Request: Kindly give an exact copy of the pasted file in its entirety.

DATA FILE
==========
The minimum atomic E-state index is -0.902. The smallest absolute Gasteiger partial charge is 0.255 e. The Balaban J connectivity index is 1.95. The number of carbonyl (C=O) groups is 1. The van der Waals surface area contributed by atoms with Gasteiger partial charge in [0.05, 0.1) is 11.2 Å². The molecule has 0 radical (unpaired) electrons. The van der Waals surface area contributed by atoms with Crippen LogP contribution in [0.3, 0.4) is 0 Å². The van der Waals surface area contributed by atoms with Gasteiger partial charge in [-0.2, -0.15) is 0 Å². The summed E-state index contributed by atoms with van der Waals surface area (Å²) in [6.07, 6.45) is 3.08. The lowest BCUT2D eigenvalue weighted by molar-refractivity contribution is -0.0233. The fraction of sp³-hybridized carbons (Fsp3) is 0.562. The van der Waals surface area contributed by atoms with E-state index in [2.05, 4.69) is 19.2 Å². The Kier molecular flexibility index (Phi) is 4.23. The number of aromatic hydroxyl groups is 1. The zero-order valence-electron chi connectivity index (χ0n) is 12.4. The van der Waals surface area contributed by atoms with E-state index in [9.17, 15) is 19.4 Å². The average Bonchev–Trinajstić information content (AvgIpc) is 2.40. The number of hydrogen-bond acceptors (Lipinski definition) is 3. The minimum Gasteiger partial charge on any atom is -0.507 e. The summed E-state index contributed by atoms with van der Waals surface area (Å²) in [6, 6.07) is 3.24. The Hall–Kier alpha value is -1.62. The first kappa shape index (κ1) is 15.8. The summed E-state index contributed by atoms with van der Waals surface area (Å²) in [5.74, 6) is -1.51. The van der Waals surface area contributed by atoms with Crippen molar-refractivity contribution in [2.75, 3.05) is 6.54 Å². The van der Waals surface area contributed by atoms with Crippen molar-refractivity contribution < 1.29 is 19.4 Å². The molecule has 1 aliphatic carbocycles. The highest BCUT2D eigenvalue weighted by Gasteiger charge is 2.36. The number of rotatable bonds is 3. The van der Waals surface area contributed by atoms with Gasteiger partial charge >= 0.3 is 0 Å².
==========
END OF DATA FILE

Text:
The minimum atomic E-state index is -0.902. The smallest absolute Gasteiger partial charge is 0.255 e. The Balaban J connectivity index is 1.95. The number of carbonyl (C=O) groups is 1. The van der Waals surface area contributed by atoms with Gasteiger partial charge in [0.05, 0.1) is 11.2 Å². The molecule has 0 radical (unpaired) electrons. The van der Waals surface area contributed by atoms with Crippen LogP contribution in [0.3, 0.4) is 0 Å². The van der Waals surface area contributed by atoms with Gasteiger partial charge in [-0.2, -0.15) is 0 Å². The summed E-state index contributed by atoms with van der Waals surface area (Å²) in [6.07, 6.45) is 3.08. The lowest BCUT2D eigenvalue weighted by molar-refractivity contribution is -0.0233. The fraction of sp³-hybridized carbons (Fsp3) is 0.562. The van der Waals surface area contributed by atoms with E-state index in [2.05, 4.69) is 19.2 Å². The Kier molecular flexibility index (Phi) is 4.23. The number of aromatic hydroxyl groups is 1. The zero-order valence-electron chi connectivity index (χ0n) is 12.4. The van der Waals surface area contributed by atoms with E-state index in [9.17, 15) is 19.4 Å². The average Bonchev–Trinajstić information content (AvgIpc) is 2.40. The number of hydrogen-bond acceptors (Lipinski definition) is 3. The minimum Gasteiger partial charge on any atom is -0.507 e. The summed E-state index contributed by atoms with van der Waals surface area (Å²) in [6, 6.07) is 3.24. The Hall–Kier alpha value is -1.62. The first kappa shape index (κ1) is 15.8. The summed E-state index contributed by atoms with van der Waals surface area (Å²) in [5.74, 6) is -1.51. The van der Waals surface area contributed by atoms with Crippen molar-refractivity contribution in [2.75, 3.05) is 6.54 Å². The van der Waals surface area contributed by atoms with Crippen molar-refractivity contribution < 1.29 is 19.4 Å². The molecule has 1 aliphatic carbocycles. The highest BCUT2D eigenvalue weighted by Gasteiger charge is 2.36. The number of rotatable bonds is 3. The van der Waals surface area contributed by atoms with Gasteiger partial charge >= 0.3 is 0 Å².